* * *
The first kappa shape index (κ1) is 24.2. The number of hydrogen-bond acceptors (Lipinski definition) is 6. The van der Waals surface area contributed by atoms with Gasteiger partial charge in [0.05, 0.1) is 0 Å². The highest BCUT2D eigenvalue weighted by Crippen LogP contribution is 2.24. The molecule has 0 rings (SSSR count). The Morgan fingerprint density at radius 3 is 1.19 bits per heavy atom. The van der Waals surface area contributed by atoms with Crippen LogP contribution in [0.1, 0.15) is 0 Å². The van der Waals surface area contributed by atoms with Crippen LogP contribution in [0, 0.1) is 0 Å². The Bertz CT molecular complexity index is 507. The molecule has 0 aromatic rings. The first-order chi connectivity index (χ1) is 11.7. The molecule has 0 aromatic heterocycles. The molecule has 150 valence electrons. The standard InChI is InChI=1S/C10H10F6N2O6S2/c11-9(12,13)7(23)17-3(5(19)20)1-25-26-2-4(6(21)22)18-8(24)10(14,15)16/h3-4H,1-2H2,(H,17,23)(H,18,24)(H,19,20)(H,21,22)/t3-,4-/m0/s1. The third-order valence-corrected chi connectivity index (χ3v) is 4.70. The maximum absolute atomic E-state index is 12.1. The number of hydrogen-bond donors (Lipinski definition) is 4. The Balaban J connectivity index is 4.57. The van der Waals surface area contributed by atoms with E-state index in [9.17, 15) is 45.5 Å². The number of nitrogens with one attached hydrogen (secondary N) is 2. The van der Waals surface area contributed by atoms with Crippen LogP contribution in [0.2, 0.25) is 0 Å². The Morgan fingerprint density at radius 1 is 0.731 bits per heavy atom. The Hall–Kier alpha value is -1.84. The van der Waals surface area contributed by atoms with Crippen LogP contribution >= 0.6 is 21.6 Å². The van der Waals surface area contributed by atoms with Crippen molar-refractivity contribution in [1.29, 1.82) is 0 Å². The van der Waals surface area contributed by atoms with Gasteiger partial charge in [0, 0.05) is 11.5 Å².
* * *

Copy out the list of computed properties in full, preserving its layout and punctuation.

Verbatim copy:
The first kappa shape index (κ1) is 24.2. The number of hydrogen-bond acceptors (Lipinski definition) is 6. The van der Waals surface area contributed by atoms with Gasteiger partial charge in [0.05, 0.1) is 0 Å². The highest BCUT2D eigenvalue weighted by Crippen LogP contribution is 2.24. The molecule has 0 rings (SSSR count). The Morgan fingerprint density at radius 3 is 1.19 bits per heavy atom. The van der Waals surface area contributed by atoms with Crippen LogP contribution in [0.1, 0.15) is 0 Å². The van der Waals surface area contributed by atoms with Crippen LogP contribution in [0, 0.1) is 0 Å². The Bertz CT molecular complexity index is 507. The molecule has 0 aromatic rings. The first-order chi connectivity index (χ1) is 11.7. The molecule has 0 aromatic heterocycles. The molecule has 150 valence electrons. The standard InChI is InChI=1S/C10H10F6N2O6S2/c11-9(12,13)7(23)17-3(5(19)20)1-25-26-2-4(6(21)22)18-8(24)10(14,15)16/h3-4H,1-2H2,(H,17,23)(H,18,24)(H,19,20)(H,21,22)/t3-,4-/m0/s1. The third-order valence-corrected chi connectivity index (χ3v) is 4.70. The maximum absolute atomic E-state index is 12.1. The number of hydrogen-bond donors (Lipinski definition) is 4. The Balaban J connectivity index is 4.57. The van der Waals surface area contributed by atoms with E-state index in [9.17, 15) is 45.5 Å². The number of nitrogens with one attached hydrogen (secondary N) is 2. The van der Waals surface area contributed by atoms with Crippen LogP contribution in [0.2, 0.25) is 0 Å². The Morgan fingerprint density at radius 1 is 0.731 bits per heavy atom. The Hall–Kier alpha value is -1.84. The van der Waals surface area contributed by atoms with Crippen LogP contribution >= 0.6 is 21.6 Å². The van der Waals surface area contributed by atoms with Crippen molar-refractivity contribution in [1.29, 1.82) is 0 Å². The van der Waals surface area contributed by atoms with Gasteiger partial charge in [0, 0.05) is 11.5 Å².